How the Light Gets In
About eighteen years ago I walked into my first AA meeting. And one of my first AA friendships was with a man who was a self-described atheist. When I expressed my doubt about whether I was up to the challenge of the 12 steps, he swore that I didn’t need to believe in God to get sober. “It could be the group. It could be that chair over there. You just need to put your faith in something other than yourself.”
At the time I identified as an agnostic. I wasn’t Catholic anymore, the way I was raised, but I wasn’t an atheist either. It felt like there was something going on. A few years later I started to take my sobriety seriously and as I worked the 12 steps, it became clear that I was going to have to take an honest look at what I meant by “the higher power of my understanding.”
For me, it has always been about community. I experience God most deeply not in a posture of worship to a God-king, but in relationship with others. Sometimes this is a relationship of service. Sometimes it is in covenanted community. Often it happens in a circle, whether it is a talking circle or worship circle. There is sacredness in being authentic with one another and being a witness to one another’s authenticity.
I also experienced it at the hospital during my work as a chaplain intern. Every time I walked into a patient’s room, it was the most intense day of their life. They’d experienced a life threatening traumatic event. They were dying. Their parent or child was dying. Someone was already dead. Every day I went to the hospital knowing I was going to face a lot painful truth.
One day as I lay in bed at home, after a particularly difficult shift, my mom sat down next to me. She lived with us over the summer, taking care of my eight-year-old son. “If it’s so hard,” she asked me, “why do you do it?”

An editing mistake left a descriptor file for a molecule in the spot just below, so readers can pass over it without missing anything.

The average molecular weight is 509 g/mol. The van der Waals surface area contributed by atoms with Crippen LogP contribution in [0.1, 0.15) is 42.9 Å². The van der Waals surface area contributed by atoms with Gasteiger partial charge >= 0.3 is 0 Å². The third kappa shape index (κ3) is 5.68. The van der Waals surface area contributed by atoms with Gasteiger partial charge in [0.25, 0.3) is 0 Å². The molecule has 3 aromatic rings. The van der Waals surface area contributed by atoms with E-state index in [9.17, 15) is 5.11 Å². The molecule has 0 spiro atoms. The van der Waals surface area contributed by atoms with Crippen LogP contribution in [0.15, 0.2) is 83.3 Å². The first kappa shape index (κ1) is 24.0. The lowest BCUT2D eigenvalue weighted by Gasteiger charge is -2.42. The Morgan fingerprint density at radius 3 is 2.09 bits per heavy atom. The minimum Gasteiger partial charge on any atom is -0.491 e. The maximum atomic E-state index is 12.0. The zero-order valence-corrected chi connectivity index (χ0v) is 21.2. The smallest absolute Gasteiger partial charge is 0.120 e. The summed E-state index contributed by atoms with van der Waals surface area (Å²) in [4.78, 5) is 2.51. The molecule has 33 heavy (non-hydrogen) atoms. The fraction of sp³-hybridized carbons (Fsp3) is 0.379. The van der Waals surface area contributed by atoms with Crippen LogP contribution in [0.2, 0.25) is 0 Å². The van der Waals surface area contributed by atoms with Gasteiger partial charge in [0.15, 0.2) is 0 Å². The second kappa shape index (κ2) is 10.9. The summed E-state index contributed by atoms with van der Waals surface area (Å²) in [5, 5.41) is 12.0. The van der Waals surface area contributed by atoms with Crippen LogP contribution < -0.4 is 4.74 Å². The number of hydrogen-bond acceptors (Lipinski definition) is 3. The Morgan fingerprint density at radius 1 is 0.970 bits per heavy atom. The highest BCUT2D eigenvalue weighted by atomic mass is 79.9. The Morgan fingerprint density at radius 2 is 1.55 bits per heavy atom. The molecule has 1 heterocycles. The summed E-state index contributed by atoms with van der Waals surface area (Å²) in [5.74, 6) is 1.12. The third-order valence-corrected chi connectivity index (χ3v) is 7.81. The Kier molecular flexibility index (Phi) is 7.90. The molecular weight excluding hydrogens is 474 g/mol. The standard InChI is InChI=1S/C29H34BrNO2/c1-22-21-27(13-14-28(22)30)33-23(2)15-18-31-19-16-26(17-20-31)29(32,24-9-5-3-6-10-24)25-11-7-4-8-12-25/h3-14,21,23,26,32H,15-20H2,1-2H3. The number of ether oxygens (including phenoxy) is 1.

I told her that every day I felt intimately connected to God. And that by showing up authentically and being a witness to the pain, I was making a difference. Something happened in those patient rooms that reminded me of what happened in AA meetings, in my early days in recovery. Something holy was happening. And most of the time we didn’t even pray.
I think for Unitarian Universalists, this is important to acknowledge. We don’t need to pray or use the word God. Something is happening. I thought a lot about that bible passage in Matthew, “where two or three are gathered in my name, there I am in their midst.” My experience in AA, my experience at Harborview, affirms this. It affirms that we are all broken and we are all enough. And never is that more meaningful, never is that more beautiful, than when we speak that truth in community.
Acknowledging this together--and alone in spiritual practice--develops our compassion, it develops our capacity to love, it opens us up to that which is greater than ourselves alone. And like Channing, I believe that we need both community and self-reflection. We also need that vision of the world we could be, and those moments of transcendence in which to rest.
The most difficult part is that pain and transcendence are often intertwined. It is the challenge of Unitarian Universalists to keep pushing past the pain, to acknowledge it as a means to growth. My understanding of our brokenness--the ways that we will forever fall short of our ideals—is that this is the key to our connection. We don’t experience the Holy in spite of our brokenness. We experience the Holy through our brokenness. This is actually how we connect deeply with one another.
And if God is relationship, and our imperfect humanity is what binds us together as community, than maybe God is the brokenness. And the connection. And the imperfect humanity. And all of it.
This is one of the reasons I love being a UU. Because this is where our work begins, in how we relate to one another. This is the real work. And for me, this is right where we experience the Holy. If we are authentic and honest and present for one another, we get to create the Holy together in community.
As Weiman says, “What is God? God is the integration process at work in the universe. The principle of integration at the human level is love.”